Allie Sherman, the man who led the New York Giants to the NFL Championship Game in each of his first three seasons before a successful career in broadcasting, has died at age 91, The New York Times reported Monday.
According The Times’ report, Sherman died on Saturday in his Manhattan home.
Sherman actually began his NFL career as a quarterback, playing five seasons and starting one game from 1943 to 1947 with Philadelphia.
But he gained his biggest fame in the early 1960s, leading teams with names such as Frank Gifford, Y.A. Tittle and Del Shofner to the title game in the 1961, ’62 and ’ 63 seasons, winning NFL Coach of the Year in each of the first two seasons. The Giants lost the title game all three times (twice to the Packers and once to the Bears) and would not make the postseason again until 1981.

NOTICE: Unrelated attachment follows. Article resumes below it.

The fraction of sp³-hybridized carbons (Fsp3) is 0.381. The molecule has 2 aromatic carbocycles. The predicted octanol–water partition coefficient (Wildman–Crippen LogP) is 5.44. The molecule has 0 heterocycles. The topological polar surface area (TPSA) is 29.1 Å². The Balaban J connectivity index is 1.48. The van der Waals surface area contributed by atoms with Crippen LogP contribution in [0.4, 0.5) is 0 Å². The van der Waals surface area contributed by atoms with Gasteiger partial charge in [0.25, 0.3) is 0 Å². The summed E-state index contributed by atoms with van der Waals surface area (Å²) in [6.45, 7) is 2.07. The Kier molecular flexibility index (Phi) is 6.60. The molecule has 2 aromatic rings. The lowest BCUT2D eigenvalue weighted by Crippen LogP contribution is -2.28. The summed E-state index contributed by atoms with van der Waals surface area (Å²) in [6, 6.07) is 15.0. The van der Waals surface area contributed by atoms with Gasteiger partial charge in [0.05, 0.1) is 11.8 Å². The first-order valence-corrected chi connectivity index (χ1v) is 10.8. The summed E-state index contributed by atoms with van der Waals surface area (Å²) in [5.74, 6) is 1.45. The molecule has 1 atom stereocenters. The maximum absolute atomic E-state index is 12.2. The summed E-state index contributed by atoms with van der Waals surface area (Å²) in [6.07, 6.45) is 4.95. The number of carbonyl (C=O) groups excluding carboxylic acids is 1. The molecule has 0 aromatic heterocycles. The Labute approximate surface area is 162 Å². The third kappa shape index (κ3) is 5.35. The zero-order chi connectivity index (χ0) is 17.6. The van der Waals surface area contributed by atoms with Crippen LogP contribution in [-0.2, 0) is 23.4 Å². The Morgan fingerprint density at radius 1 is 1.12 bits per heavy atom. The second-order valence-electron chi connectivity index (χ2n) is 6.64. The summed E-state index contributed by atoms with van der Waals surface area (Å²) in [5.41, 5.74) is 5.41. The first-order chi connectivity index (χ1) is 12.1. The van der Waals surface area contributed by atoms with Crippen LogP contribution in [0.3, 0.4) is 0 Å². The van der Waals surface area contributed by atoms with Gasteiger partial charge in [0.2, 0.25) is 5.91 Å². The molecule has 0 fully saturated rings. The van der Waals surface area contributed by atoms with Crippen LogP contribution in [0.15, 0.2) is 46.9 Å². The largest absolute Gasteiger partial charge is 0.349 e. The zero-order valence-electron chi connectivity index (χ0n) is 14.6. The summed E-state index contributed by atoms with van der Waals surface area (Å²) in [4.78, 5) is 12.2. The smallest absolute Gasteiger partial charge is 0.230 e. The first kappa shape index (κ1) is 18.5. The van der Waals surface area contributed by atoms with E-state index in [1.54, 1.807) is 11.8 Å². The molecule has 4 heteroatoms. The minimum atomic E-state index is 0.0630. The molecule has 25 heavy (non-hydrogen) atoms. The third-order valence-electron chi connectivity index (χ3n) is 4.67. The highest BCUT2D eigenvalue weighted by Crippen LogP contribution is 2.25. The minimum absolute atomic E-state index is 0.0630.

For his part, Sherman coached eight years in New York — his only NFL head-coaching job. After going 33-8-1 in his first three seasons, Sherman went 24-43-3 the rest of the way and was fired just before the start of the 1969 season.
He was 57-51-4 in his career and had five years remaining on a 10-year contract.
In 1970, he was part of a group that tried unsuccessfully to buy the Jets, but would go on to oversee marketing for the New York Cosmos soccer team, work as an analyst for ESPN and serve as president of the New York City Off-Track Betting Corporation.
Sherman was inducted into the National Jewish Sports Hall of Fame in 1995.
— The Associated Press contributed to this report.